The supply and transportation problems of pet food and products stemming from the pandemic are expected to continue through 2021 and into early 2022, said Steve King, president and CEO of the American Pet Products Association (APPA), even as the US pet care market has experienced notable growth that will also continue this year.
Presentation of a “state of the industry” during Digital access to the Global Pet Expo (GPE) 2021King explained the reasons for the disruptions, starting with the increasing and changing consumer demand for pet food and other products. After the initial spike in sales in March 2020, as pet owners stocked up during pandemic lockdowns, King co-host Celeste Powers, president of the Association of Pet Industry Distributors, called this “emotional storage” – there has been an inevitable decline. But then pet food and care sales rebounded as owners practiced “thoughtful storage” later in 2020 and more people added pets to their households.
As a result, the latest data from the APPA on the total US pet market showed 6.7% growth in 2020, reaching US $ 103 billion for the year – the first time sales exceed US $ 100 billion, King noted. One of the growth drivers was pet food, which grew 9.7% to US $ 42 billion.
Much of the growth has also come from e-commerce. In separate presentations from GPE, David Sprinkle, publisher and research director at Packaged Facts, said e-commerce accounts for 30% of the overall US pet care market, up from 24% in 2019. Specific to pet food pets, Brad Boldridge, neighborhood manager of pet retail Nielsen, said pet owners in the United States spent 46% more on pet food online in 2020 compared to 2019.
Increased demand and supply chains disrupted by the pandemic
While the news is positive, this healthy growth, especially in e-commerce, has had a significant impact on pet industry supply chains, Powers and King said, leading to product and product shortages. raw materials that continue today. Initially, makers of domestic products struggled to scale up or move production quickly enough, according to King. “The production forecast is based on the historical ebb and flow of business over the year, and COVID has really disrupted those patterns. “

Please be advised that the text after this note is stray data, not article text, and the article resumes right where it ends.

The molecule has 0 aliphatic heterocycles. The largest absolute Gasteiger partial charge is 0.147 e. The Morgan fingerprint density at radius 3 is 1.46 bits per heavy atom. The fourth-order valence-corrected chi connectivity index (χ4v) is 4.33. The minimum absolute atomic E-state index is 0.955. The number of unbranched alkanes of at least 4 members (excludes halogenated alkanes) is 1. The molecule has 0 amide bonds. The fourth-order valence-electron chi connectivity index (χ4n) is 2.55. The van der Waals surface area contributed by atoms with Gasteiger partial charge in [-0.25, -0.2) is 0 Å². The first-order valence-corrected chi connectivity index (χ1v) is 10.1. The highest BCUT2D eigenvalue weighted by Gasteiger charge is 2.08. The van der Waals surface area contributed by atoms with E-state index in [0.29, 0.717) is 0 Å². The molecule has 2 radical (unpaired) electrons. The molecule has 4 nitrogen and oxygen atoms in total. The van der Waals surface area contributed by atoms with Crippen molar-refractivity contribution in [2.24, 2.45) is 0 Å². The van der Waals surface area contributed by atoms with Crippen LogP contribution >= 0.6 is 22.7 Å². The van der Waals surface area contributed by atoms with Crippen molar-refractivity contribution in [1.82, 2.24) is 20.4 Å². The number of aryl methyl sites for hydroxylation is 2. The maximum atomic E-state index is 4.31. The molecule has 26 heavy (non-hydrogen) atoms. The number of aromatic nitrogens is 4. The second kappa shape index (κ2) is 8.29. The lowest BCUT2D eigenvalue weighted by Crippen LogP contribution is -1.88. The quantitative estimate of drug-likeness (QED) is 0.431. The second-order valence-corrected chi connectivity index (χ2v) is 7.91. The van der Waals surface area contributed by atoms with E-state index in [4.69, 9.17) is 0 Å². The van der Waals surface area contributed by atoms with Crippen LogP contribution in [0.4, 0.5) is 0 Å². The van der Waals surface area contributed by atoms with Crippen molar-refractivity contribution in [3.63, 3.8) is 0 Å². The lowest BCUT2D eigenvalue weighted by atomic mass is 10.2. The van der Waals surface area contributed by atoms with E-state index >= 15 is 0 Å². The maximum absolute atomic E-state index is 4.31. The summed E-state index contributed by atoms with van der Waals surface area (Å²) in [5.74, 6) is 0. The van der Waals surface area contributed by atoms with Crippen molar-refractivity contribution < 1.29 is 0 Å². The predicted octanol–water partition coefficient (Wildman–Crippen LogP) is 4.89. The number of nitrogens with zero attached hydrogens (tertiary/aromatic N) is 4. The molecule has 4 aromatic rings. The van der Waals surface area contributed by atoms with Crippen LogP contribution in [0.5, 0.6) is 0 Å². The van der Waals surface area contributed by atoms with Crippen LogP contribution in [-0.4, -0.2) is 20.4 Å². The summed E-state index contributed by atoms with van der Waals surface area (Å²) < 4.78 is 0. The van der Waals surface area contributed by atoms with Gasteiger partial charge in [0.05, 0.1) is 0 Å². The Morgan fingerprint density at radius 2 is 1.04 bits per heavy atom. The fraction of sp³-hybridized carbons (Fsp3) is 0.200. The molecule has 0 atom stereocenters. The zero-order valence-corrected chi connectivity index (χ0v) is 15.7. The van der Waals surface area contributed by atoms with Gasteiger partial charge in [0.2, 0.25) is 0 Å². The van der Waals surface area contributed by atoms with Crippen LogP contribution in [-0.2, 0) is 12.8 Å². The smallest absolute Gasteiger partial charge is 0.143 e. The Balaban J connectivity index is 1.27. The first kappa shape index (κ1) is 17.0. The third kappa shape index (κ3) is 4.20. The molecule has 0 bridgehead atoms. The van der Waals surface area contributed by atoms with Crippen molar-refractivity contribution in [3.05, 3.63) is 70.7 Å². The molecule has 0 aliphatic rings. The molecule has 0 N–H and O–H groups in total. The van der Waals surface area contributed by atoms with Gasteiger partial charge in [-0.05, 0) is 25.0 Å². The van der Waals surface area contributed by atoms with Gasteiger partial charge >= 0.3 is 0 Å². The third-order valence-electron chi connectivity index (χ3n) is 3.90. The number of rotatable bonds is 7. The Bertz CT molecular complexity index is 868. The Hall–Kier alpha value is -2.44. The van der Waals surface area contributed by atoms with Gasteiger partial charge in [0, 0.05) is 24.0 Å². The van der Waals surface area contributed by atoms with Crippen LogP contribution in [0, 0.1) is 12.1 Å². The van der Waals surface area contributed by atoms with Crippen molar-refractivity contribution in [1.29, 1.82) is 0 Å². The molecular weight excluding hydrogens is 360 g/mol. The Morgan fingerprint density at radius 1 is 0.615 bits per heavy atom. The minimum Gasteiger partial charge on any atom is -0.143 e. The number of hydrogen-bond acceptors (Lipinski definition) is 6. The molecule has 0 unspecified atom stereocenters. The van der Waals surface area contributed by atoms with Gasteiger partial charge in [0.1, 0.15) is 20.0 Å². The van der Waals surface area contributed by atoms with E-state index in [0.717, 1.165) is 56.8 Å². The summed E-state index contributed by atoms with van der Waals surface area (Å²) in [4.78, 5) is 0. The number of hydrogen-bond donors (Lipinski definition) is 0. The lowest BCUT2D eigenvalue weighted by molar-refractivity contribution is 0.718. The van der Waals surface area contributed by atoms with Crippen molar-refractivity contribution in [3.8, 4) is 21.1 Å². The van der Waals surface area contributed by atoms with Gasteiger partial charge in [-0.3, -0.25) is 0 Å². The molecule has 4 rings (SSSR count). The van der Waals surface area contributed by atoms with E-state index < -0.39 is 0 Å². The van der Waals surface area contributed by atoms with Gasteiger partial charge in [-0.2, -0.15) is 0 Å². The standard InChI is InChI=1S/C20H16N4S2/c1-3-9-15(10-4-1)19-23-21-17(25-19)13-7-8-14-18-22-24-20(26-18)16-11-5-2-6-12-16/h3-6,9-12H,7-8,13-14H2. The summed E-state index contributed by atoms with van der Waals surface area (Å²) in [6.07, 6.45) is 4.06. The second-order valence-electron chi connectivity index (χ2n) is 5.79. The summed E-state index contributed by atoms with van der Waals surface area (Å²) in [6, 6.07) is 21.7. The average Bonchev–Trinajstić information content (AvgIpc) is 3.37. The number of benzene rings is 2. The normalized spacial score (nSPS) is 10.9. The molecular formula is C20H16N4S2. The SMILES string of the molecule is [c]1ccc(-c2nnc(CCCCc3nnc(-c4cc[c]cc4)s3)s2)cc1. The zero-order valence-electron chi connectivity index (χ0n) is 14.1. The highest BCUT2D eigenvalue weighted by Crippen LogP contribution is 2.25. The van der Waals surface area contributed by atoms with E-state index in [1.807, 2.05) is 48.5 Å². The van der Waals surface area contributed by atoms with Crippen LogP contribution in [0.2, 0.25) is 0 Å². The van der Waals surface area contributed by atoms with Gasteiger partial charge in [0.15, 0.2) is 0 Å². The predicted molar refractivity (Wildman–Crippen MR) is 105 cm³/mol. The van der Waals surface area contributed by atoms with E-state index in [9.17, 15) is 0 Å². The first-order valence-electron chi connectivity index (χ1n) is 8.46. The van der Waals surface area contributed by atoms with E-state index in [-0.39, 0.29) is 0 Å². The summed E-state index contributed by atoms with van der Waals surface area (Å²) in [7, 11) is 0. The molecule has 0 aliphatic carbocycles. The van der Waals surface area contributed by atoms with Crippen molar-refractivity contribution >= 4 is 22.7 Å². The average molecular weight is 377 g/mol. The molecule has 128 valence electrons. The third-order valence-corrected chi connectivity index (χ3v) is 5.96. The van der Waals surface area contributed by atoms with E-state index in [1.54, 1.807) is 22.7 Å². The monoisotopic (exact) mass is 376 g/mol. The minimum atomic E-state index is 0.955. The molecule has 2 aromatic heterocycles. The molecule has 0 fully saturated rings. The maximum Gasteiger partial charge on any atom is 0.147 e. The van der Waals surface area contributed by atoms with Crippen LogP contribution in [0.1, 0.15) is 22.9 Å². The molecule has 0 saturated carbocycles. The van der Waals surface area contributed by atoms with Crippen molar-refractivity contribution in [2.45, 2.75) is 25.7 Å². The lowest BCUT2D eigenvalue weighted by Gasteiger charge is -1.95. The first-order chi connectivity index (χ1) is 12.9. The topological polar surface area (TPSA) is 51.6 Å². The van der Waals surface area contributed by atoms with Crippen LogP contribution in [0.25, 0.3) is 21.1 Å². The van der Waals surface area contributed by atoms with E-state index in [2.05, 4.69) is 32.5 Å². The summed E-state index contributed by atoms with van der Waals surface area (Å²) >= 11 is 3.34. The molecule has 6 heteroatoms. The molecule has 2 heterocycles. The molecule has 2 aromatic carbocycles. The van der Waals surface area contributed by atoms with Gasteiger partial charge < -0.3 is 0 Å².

In this regard, manufacturers have also had to change worker safety protocols due to the pandemic and plan for worker absences due to illness or quarantine. They have also faced labor shortages and increased competition for production workers from fast-growing companies like Amazon, a challenge that persists into 2021.
One-time shortages of raw materials, from pet food ingredients to resins for some sustainable pet care products to some packaging materials, such as aluminum cans for wet pet food, are occurring. are produced and continue now. These shortages have increased costs; King cited data from the National Association of Manufacturers (NAM) according to which raw material costs have increased at the fastest rate since 2008.
From an international market perspective, the same demand surges in the United States have occurred around the world, resulting in a shortage of imported products and raw materials. Factors involved in international shipping, also drastically affected by the pandemic, have made the situation much worse, King said. The challenges include:
- Shortages of land transport equipment;
- Fewer ships and containers available;
- Soaring container prices from $ 3,200 to $ 3,500 before COVID to $ 9,000 to $ 10,000 today;
- Traffic jams at ports on the west coast of the United States, causing significant delays in the unloading of products from ships to trucks, with delivery times to retailers doubling from 60 to 120 days.
Disruptions, cost increases expected to continue
These supply chain disruptions are expected to continue through 2021 and the first part of 2022, King said. Using data from NAM again, he indicated that the backlog is the largest since 2004. “Inflation in the freight sector will also continue to be a problem, so costs will continue to be high throughout. through the summer (2021), then we’ll probably start to see some easing in the fourth quarter, ”King said. “So the crux of the production is that the fill rates have been affected considerably and are not expected to improve in the short term. “
This means that client allocations continue; at best, manufacturers are able to fulfill around 70-75% of the orders they receive, King said, and that is expected to last until the first part of 2022. In addition, rising raw material costs and shipping is likely to be passed on to retailers and ultimately consumers soon.